How to Kill an Intercessory Prayer Meeting

By Kenneth Berding Feb. 6, 2017 9:00 a.m. Christian Education, Church Life, Ministry and Leadership, Spiritual Formation

Actually, there are lots of ways to kill a prayer meeting. Display bitterness or hostility to someone just before you start praying; that’s sure to do the job. Or thoughtlessly rush into a prayer meeting, without any spiritual preparation, cracking jokes up until the moment you bow your head. That, too, has a good chance of killing a prayer meeting.

But there are other more subtle ways to deaden prayer meetings, even though many of us have trouble hearing the death knell. Here are three:

The First Way to Kill a Prayer Meeting: Share requests, and then ask for people to pray about those requests. This is the most common way for Christians to pray for other Christians in a group—and the quickest way to kill an intercessory prayer time. Now, in full disclosure, I gladly admit that I have seen this approach produce good spiritual fruit, but only in very small groups, say, of three—or at the most four—intercessors. Try this approach with more than four people…and your prayer time is likely to die.

Instead: Whoever is leading the prayer time should instruct people only to share a prayer request that is weighing heavily upon them and that they believe God wants them to bring for prayer at that moment. Then, and most importantly, everyone should pray until they’re done. Don’t change topics to pray about something else until there is a sense that everything that the Holy Spirit wants you to pray about has been prayed. Often this will mean multiple people praying about the same thing, and sometimes people praying more than once. This, of course, will necessitate that you cover far fewer topics during your time of prayer.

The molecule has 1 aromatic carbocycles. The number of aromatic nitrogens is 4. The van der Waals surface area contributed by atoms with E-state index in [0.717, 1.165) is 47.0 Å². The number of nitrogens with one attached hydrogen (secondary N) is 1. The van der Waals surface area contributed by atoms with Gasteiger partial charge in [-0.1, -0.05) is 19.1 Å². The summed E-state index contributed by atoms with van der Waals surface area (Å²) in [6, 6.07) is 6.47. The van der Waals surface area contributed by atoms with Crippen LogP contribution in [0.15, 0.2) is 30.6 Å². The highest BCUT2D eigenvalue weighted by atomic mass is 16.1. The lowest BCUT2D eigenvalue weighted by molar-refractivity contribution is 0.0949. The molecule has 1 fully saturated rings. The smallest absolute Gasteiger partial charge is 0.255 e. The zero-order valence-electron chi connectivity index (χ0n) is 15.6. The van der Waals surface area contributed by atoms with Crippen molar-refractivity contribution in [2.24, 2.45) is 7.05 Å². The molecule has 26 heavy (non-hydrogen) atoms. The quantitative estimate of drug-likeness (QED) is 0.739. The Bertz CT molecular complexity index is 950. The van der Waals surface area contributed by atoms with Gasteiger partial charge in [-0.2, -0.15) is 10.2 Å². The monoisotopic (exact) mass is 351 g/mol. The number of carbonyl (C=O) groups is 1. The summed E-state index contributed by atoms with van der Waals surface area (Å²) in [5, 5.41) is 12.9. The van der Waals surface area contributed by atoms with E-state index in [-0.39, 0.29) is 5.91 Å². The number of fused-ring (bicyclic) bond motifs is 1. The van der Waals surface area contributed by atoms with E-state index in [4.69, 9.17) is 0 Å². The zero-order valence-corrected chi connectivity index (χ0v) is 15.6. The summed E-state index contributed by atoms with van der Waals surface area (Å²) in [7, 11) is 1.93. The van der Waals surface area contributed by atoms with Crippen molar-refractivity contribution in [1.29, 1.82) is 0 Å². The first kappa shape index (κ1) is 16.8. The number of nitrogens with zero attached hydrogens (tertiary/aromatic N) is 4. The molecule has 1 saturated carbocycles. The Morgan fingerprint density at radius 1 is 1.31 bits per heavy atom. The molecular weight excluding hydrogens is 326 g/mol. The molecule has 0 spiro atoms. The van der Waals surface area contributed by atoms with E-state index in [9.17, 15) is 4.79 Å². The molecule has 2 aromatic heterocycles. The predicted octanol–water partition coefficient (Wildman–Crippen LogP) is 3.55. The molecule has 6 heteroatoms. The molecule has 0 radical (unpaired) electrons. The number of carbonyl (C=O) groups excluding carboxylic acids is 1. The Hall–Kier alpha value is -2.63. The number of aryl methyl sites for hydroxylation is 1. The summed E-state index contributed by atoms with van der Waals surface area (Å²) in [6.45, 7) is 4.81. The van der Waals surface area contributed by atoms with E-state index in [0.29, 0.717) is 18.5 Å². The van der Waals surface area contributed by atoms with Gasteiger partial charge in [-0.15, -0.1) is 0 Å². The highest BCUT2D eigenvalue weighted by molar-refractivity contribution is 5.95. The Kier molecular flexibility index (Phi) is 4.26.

Another Way to Kill a Prayer Meeting: Pray long prayers. The longer the better… This will force people to mentally check out.

Instead: Whoever is leading the prayer time should instruct people to pray shorter prayers…unless there is a clear moving of the Holy Spirit in that moment that compels an intercessor to pray for a longer period of time. The key is that the person praying should pray about one thing. If the item for prayer is for healing for someone present, don’t ask God to heal her…and comfort her…and help the doctors have wisdom…and give peace to her parents, siblings, children, friends, neighbors, and everyone in outer Mongolia—all in the same prayer. Listen to what has already been prayed, and verbally agree in prayer with the requester on the same topic (assuming that the Holy Spirit is confirming that you should agree with what has been requested). But the rule of thumb if you don’t want to kill a prayer meeting is to keep your prayers brief so that numerous people can actively participate.

One More Way to Kill a Prayer Meeting: Uncritically pray about whatever someone has asked you to pray about. Don’t give space for the Holy Spirit to guide you or someone else in the room in how to pray. Rush headlong into praying about whatever has been requested.

Instead: Realize that it is common for people to bring requests to a prayer meeting that God has no intention of answering at that moment. The goal of your prayer time should be to get in line with God’s will (1 John 5:14-15), so you should seek to pray in the Spirit (Eph 6:18; Jude 20; Rom 8:26-27) taking time to ask God to show his will regarding a particular request. God may or may not answer your request to be guided into his will in this moment (he has the right not to, since he is, after all, GOD and you are not); but you need to ask, and be patient while you wait in prayer for an answer. Take your time as a group to explore what God might be doing in this situation. If you think that perhaps God is moving you to pray something in particular, then tentatively pray in that direction. If the Holy Spirit confirms it to others in the group, your confidence that your prayers are going in the right direction will increase. If not, change directions.

A Bonus Way to Kill a Prayer Meeting: Let someone who doesn’t believe in the wisdom of the three suggestions above lead your prayer meeting. In particular, allow someone to lead your intercessory prayer time who doesn’t believe that the Holy Spirit guides spiritually-minded people to collectively pray according to the will of God. Now, God certainly may listen to and answer that person’s prayers, particularly if he or she is a godly man or woman, but your prayer meeting, as a prayer meeting, is probably dead before it’s started. 

Comments

  • Timothy Kaluba Feb. 8, 2017 at 3:14 AM

    This blog is an eye opener to effective group prayer meeting. Encouraged.

  • Josh Allen Feb. 10, 2017 at 6:26 PM

    This is very helpful guidance. Great practical instruction for effective group prayer.

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